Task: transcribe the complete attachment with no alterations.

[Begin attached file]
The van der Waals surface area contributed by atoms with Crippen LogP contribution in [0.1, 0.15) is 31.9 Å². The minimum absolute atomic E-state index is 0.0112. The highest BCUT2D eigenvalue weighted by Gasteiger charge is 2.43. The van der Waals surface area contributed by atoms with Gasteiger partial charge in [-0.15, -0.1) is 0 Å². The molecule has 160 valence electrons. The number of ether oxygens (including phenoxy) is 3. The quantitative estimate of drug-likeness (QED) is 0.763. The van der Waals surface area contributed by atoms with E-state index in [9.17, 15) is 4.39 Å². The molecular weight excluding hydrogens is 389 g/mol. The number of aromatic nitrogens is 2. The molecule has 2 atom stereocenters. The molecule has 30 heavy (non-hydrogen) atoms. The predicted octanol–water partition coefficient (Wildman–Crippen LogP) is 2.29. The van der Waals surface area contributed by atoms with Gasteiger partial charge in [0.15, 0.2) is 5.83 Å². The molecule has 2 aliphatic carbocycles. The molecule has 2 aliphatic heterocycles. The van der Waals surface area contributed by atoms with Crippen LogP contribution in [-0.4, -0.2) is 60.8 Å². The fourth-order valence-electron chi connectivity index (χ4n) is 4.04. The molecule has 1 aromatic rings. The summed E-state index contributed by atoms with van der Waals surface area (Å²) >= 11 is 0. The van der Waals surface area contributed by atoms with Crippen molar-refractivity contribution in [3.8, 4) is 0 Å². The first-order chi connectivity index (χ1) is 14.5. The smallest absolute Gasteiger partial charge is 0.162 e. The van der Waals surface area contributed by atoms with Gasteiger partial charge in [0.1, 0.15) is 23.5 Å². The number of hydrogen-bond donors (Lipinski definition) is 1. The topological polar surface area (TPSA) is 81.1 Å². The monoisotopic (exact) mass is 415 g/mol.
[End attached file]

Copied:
The van der Waals surface area contributed by atoms with Crippen LogP contribution in [0.1, 0.15) is 31.9 Å². The minimum absolute atomic E-state index is 0.0112. The highest BCUT2D eigenvalue weighted by Gasteiger charge is 2.43. The van der Waals surface area contributed by atoms with Gasteiger partial charge in [-0.15, -0.1) is 0 Å². The molecule has 160 valence electrons. The number of ether oxygens (including phenoxy) is 3. The quantitative estimate of drug-likeness (QED) is 0.763. The van der Waals surface area contributed by atoms with E-state index in [9.17, 15) is 4.39 Å². The molecular weight excluding hydrogens is 389 g/mol. The number of aromatic nitrogens is 2. The molecule has 2 atom stereocenters. The molecule has 30 heavy (non-hydrogen) atoms. The predicted octanol–water partition coefficient (Wildman–Crippen LogP) is 2.29. The van der Waals surface area contributed by atoms with Gasteiger partial charge in [0.15, 0.2) is 5.83 Å². The molecule has 2 aliphatic carbocycles. The molecule has 2 aliphatic heterocycles. The van der Waals surface area contributed by atoms with Crippen LogP contribution in [-0.4, -0.2) is 60.8 Å². The fourth-order valence-electron chi connectivity index (χ4n) is 4.04. The molecule has 1 aromatic rings. The summed E-state index contributed by atoms with van der Waals surface area (Å²) >= 11 is 0. The van der Waals surface area contributed by atoms with Crippen molar-refractivity contribution in [3.8, 4) is 0 Å². The first-order chi connectivity index (χ1) is 14.5. The smallest absolute Gasteiger partial charge is 0.162 e. The van der Waals surface area contributed by atoms with Gasteiger partial charge in [0.1, 0.15) is 23.5 Å². The number of hydrogen-bond donors (Lipinski definition) is 1. The topological polar surface area (TPSA) is 81.1 Å². The monoisotopic (exact) mass is 415 g/mol.